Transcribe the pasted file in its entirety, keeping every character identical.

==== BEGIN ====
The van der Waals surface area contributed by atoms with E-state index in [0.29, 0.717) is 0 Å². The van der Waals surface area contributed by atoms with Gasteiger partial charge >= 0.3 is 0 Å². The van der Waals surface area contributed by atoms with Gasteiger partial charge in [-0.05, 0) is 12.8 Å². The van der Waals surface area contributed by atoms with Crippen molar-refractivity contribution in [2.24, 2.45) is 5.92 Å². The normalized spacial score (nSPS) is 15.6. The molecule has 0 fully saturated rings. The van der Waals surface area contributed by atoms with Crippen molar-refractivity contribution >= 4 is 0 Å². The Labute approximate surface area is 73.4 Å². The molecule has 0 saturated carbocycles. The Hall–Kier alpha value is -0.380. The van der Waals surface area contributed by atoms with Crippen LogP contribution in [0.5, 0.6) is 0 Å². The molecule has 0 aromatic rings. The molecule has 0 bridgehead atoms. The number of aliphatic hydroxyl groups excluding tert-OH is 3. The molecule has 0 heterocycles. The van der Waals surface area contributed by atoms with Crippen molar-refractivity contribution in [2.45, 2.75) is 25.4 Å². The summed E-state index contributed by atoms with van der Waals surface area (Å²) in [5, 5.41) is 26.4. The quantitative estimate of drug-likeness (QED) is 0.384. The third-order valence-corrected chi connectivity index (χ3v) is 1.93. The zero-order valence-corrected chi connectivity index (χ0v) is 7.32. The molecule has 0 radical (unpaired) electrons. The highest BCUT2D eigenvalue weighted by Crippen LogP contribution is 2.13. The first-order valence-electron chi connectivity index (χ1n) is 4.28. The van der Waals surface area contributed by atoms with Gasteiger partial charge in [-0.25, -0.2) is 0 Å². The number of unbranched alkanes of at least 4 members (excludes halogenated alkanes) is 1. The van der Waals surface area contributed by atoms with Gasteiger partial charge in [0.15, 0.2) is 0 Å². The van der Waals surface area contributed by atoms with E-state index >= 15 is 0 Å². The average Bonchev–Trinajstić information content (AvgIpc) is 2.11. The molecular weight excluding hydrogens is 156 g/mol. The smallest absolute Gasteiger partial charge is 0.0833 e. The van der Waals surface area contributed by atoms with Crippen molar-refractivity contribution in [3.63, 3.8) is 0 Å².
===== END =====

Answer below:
The van der Waals surface area contributed by atoms with E-state index in [0.29, 0.717) is 0 Å². The van der Waals surface area contributed by atoms with Gasteiger partial charge >= 0.3 is 0 Å². The van der Waals surface area contributed by atoms with Gasteiger partial charge in [-0.05, 0) is 12.8 Å². The van der Waals surface area contributed by atoms with Crippen molar-refractivity contribution in [2.24, 2.45) is 5.92 Å². The normalized spacial score (nSPS) is 15.6. The molecule has 0 fully saturated rings. The van der Waals surface area contributed by atoms with Crippen molar-refractivity contribution >= 4 is 0 Å². The Labute approximate surface area is 73.4 Å². The molecule has 0 saturated carbocycles. The Hall–Kier alpha value is -0.380. The van der Waals surface area contributed by atoms with Crippen LogP contribution in [0.5, 0.6) is 0 Å². The molecule has 0 aromatic rings. The molecule has 0 bridgehead atoms. The number of aliphatic hydroxyl groups excluding tert-OH is 3. The molecule has 0 heterocycles. The van der Waals surface area contributed by atoms with Crippen molar-refractivity contribution in [2.45, 2.75) is 25.4 Å². The summed E-state index contributed by atoms with van der Waals surface area (Å²) in [5, 5.41) is 26.4. The quantitative estimate of drug-likeness (QED) is 0.384. The third-order valence-corrected chi connectivity index (χ3v) is 1.93. The zero-order valence-corrected chi connectivity index (χ0v) is 7.32. The molecule has 0 radical (unpaired) electrons. The highest BCUT2D eigenvalue weighted by Crippen LogP contribution is 2.13. The first-order valence-electron chi connectivity index (χ1n) is 4.28. The van der Waals surface area contributed by atoms with Gasteiger partial charge in [-0.25, -0.2) is 0 Å². The number of unbranched alkanes of at least 4 members (excludes halogenated alkanes) is 1. The van der Waals surface area contributed by atoms with Gasteiger partial charge in [0.15, 0.2) is 0 Å². The van der Waals surface area contributed by atoms with E-state index >= 15 is 0 Å². The average Bonchev–Trinajstić information content (AvgIpc) is 2.11. The molecular weight excluding hydrogens is 156 g/mol. The smallest absolute Gasteiger partial charge is 0.0833 e. The van der Waals surface area contributed by atoms with Crippen molar-refractivity contribution in [3.63, 3.8) is 0 Å².